Salman Sufi vs the Govt of Pakistan: The fight to safeguard our privacy

Published: January 2, 2020
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A series of disturbing incidents related to the invasion of people’s privacy have recently come to light. In some cases  like the Balochistan University incident, students were blackmailed after compromising footage was recorded through concealed CCTV cameras installed in the bathrooms. If this was not bad enough, the latest victims of a breach of privacy were unsuspecting women in Sheikhupura who were secretly video recorded while they were giving birth. The hospital staff then used the videos to blackmail the women. Thankfully the hospital was sealed and all the videos were taken into custody along with prominent staff.  

Such incidents really force one to ponder why more isn’t being done to protect our citizens from repeated breaches of privacy. It also raises some excellent questions about what Pakistan’s Constitution says about the rights to privacy, after all, one would assume that it is a fundamental right. Unfortunately, it is not, at least as far as our constitution is concerned. Article 14(1) states:

“The dignity of man and, subject to law, the privacy of home shall be inviolable.”

Therefore, according to the letter of the law, it would appear that only the sanctity of your home is protected, and that too can be violated if law enforcement agencies deem necessary. This nonchalance towards the importance of guaranteeing privacy to a citizen reflects the general attitude our society has towards an individual’s privacy. In a society where closing your room’s door unannounced inside your home is seen as a grave misdemeanour and eavesdropping is thought of as an enjoyable past-time, it is hardly surprising that the constitution has dedicated a mere 15 words to the concept of privacy.

However, with regards to the law itself, all is not lost. First, let us revisit 14(1). It clearly states that the dignity of man is inviolable. Furthermore, Section 18 of the Prevention of Electronic Crimes Act 2016 outlines various offences against the dignity of the natural person. Therefore, while our right to privacy is somewhat muddled, it is apparent that the right to dignity is guaranteed by our constitution. Granted, this does require a limited amount of legal interpretation as to what falls under the ambit of acts that violate a person’s dignity. Regardless, it is safe to assume that not even the most constricted mind will deny that the act recording videos of people through concealed CCTV cameras without their consent falls under the aforementioned category.

This is the argument that eminent social activist, Salman Sufi has tried to make in his writ petition filed in the Lahore High Court, in association with the Asma Jahangir Legal Aid Clinic. Sufi, who received the Mother Teresa Award in 2018 for empowering women, spoke to an online media outlet and stated that the prevailing perception amongst our people is that CCTV cameras are primarily used for security. While he admitted that to a certain degree this perception was true, he also stated that more often than not, such cameras can be used for nefarious purposes such as blackmail. Women are usually on the receiving end of such attempts of extortion and instances exist where such victims have eventually committed suicide. One such case that comes to mind is from a notorious Rawalpindi internet cafe where the owner of the establishment installed secret CCTV cameras in the cubicles, to record compromising footage of the men and women frequenting the cafe. The videos eventually ended up in the hands of gangs, who tracked the victims to blackmail them, leading to multiple suicides.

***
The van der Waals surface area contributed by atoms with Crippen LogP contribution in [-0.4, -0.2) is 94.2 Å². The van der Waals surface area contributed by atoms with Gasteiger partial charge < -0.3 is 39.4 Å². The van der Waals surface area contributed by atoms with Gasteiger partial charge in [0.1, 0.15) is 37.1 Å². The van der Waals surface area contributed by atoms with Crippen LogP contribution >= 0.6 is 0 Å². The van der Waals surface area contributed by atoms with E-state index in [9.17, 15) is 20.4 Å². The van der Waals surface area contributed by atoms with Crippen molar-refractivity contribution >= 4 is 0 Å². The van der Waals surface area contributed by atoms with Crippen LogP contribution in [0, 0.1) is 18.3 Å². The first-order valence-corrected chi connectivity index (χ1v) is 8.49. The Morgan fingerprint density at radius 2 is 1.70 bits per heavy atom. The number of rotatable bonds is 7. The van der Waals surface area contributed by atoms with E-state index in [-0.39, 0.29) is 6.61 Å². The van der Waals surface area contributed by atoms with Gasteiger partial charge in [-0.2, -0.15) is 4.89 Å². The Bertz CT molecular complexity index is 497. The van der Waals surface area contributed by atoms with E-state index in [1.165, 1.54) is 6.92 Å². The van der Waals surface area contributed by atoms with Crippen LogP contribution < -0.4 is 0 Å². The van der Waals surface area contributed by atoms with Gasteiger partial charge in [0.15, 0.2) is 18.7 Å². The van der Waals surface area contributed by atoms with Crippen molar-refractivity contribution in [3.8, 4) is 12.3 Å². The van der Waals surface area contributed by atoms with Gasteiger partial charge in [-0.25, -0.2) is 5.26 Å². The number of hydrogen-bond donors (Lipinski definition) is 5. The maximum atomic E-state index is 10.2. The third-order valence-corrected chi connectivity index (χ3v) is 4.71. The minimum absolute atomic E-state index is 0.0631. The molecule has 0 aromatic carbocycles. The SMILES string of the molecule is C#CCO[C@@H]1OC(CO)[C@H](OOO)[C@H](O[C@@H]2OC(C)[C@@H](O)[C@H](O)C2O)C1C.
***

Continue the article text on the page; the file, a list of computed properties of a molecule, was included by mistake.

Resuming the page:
Therefore, Sufi has proposed that widespread regulations need to be introduced, which control the excessive usage and installation of CCTV cameras so that the same are only engaged for protection, not extortion. His petition also makes a series of very important points or rather, requests to the court. It pleads that the honourable court declares the following acts illegal and unconstitutional:

1) Secretly filming or photographing individuals at a public or private place without their knowledge or consent in the absence of an over-riding public interest.
2) Installation and operation of CCTV cameras at public places without displaying proper notice.
3) Retention of CCTV footage of public places for an indefinite or unreasonably long period of time.

Ans Mashood, a High Court Advocate working at the legal aid clinic, believes that the existing legislation has not evolved according to the demands of the modern age, seeing as how the tools being used to breach a person’s privacy and dignity did not exist when the legislation was passed in 1973.  Therefore, if successful, this writ petition will set a judicial precedent which in turn will serve to bridge the gap between existing out-dated legislation and the present need to curtail the abuse of CCTV camera and recordings.

Perhaps hoping that this petition will also highlight the importance of respecting an individual’s privacy to nosy members of our society is wishful thinking. Regardless, it is undoubtedly a step in the right direction.

Izaan Hasan

Izaan Hasan

The writer is a law graduate and a member of the staff. He tweets at @IzaanH(twitter.com/IzaanH)

The views expressed by the writer and the reader comments do not necessarily reflect the views and policies of The Express Tribune.